Shōchō

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Shōchō (正長) was a Japanese era name (年号, nengō, "year name") after Ōei and before Eikyō, from April 1428 until September 1429.[1] Reigning emperors were Shōkō-tennō (称光天皇) and Go-Hanazono-tennō (後花園天皇).[2]

Change of era[edit]

  • 1428 Shōchō gannen (正長元年): The era name was changed to mark an event or a number of events. The previous era ended and a new one commenced in Ōei 35.

Events of the Shōchō era[edit]

  • February 3, 1428 (Shōchō 1, 18th day of the 1st month): Shōgun Ashikaga Yoshimochi, having taken power again after the death of his son, dies himself at the age of 43.[3]
  • August, 1428 (Shōchō 1, 7th month): Shocho Uprising begins.
  • August 30, 1428 (Shōchō 1, 20th day of the 7th month): Emperor Shōkō died at the age of 27.[4] Nihon Ōdai Ichiran suggests a cause of death by explaining: "Ce prince, s'occupait de magie et du culte de démons, mena une vie pure, et observa rigoureusement l'abstinence et le jeûne." [This prince, who occupied himself with magic and the cult of demons, led a pure life, and rigorously observed abstinence and fasting.][5]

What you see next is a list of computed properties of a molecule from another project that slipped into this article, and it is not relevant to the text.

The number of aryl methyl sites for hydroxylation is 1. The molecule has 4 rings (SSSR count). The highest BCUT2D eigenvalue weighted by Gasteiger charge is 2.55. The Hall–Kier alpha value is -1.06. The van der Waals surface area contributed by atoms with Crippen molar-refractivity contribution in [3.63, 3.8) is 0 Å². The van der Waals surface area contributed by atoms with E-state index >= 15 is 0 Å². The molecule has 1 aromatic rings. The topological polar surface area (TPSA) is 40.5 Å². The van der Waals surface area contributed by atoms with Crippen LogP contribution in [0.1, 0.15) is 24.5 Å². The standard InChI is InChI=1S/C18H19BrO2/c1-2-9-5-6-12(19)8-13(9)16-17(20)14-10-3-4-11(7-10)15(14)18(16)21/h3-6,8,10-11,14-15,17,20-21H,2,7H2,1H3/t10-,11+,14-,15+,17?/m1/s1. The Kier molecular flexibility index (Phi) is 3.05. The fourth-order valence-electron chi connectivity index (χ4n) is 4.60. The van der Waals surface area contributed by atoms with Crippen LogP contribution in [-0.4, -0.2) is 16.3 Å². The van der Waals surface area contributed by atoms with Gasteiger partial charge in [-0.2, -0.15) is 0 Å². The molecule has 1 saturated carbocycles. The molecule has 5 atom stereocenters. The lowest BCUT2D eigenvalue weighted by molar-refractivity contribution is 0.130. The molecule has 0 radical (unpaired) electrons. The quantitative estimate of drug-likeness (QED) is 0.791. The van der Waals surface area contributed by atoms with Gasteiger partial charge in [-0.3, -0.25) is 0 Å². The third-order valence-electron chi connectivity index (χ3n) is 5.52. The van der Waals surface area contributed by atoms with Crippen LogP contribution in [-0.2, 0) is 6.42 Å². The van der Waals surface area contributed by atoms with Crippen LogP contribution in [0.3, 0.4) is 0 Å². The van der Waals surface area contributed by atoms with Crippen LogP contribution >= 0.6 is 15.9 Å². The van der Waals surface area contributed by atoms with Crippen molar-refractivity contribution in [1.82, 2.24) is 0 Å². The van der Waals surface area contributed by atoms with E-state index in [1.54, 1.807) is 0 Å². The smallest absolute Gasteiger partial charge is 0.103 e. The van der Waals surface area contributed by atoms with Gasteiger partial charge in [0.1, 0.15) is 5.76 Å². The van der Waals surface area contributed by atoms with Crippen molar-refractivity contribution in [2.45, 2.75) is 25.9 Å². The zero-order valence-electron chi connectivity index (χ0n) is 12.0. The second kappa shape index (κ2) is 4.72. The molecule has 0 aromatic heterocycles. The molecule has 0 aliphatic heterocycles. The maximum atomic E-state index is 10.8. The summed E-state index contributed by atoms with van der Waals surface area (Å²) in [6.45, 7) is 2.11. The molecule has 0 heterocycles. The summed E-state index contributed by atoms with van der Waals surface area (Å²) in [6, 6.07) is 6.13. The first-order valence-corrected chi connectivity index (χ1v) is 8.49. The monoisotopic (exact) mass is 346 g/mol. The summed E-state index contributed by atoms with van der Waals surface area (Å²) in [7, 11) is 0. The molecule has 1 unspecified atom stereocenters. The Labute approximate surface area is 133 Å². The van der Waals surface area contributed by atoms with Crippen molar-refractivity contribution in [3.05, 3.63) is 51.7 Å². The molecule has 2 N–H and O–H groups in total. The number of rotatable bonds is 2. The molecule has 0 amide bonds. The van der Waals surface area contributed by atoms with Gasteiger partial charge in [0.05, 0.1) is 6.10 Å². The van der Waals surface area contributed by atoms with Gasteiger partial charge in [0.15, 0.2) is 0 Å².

• September 7, 1428 (Shōchō 1, 29th day of the 7th month): Emperor Go-Hanazono accedes to the throne at age 10.[6]

Notes[edit]

  1. ^ Nussbaum, Louis-Frédéric. (2005). "Shōchō" in Japan encyclopedia, p. 877; n.b., Louis-Frédéric is pseudonym of Louis-Frédéric Nussbaum, see Deutsche Nationalbibliothek Authority File Archived 2012-05-24 at Archive.today.
  2. ^ Titsingh, Isaac. (1834). Annales des empereurs du Japon, pp. 327–331.
  3. ^ Titsingh, pp. 330-331.
  4. ^ Titsingh, p. 331.
  5. ^ Titsingh, p. 331; and note also: p. 366 n3 -- " 法魔 (Muo-fa), or the science of demons, is the name the Chinese and the Japanese give to a specific "magic" discipline. Those who follow its rigorous regime of practice abandon all relationships with women. They are persuaded that by guarding their purity of focused attention, they can execute their magic arts with precision and success."
  6. ^ Titsingh, p. 331-332.

References[edit]

  • Nussbaum, Louis Frédéric and Käthe Roth. (2005). Japan Encyclopedia. Cambridge: Harvard University Press. ISBN 978-0-674-01753-5; OCLC 48943301
  • Titsingh, Isaac. (1834). Nihon Odai Ichiran; ou, Annales des empereurs du Japon. Paris: Royal Asiatic Society, Oriental Translation Fund of Great Britain and Ireland. OCLC 5850691

External links[edit]

Preceded by
Ōei
Era or nengō
Shōchō

1428–1429
Succeeded by
Eikyō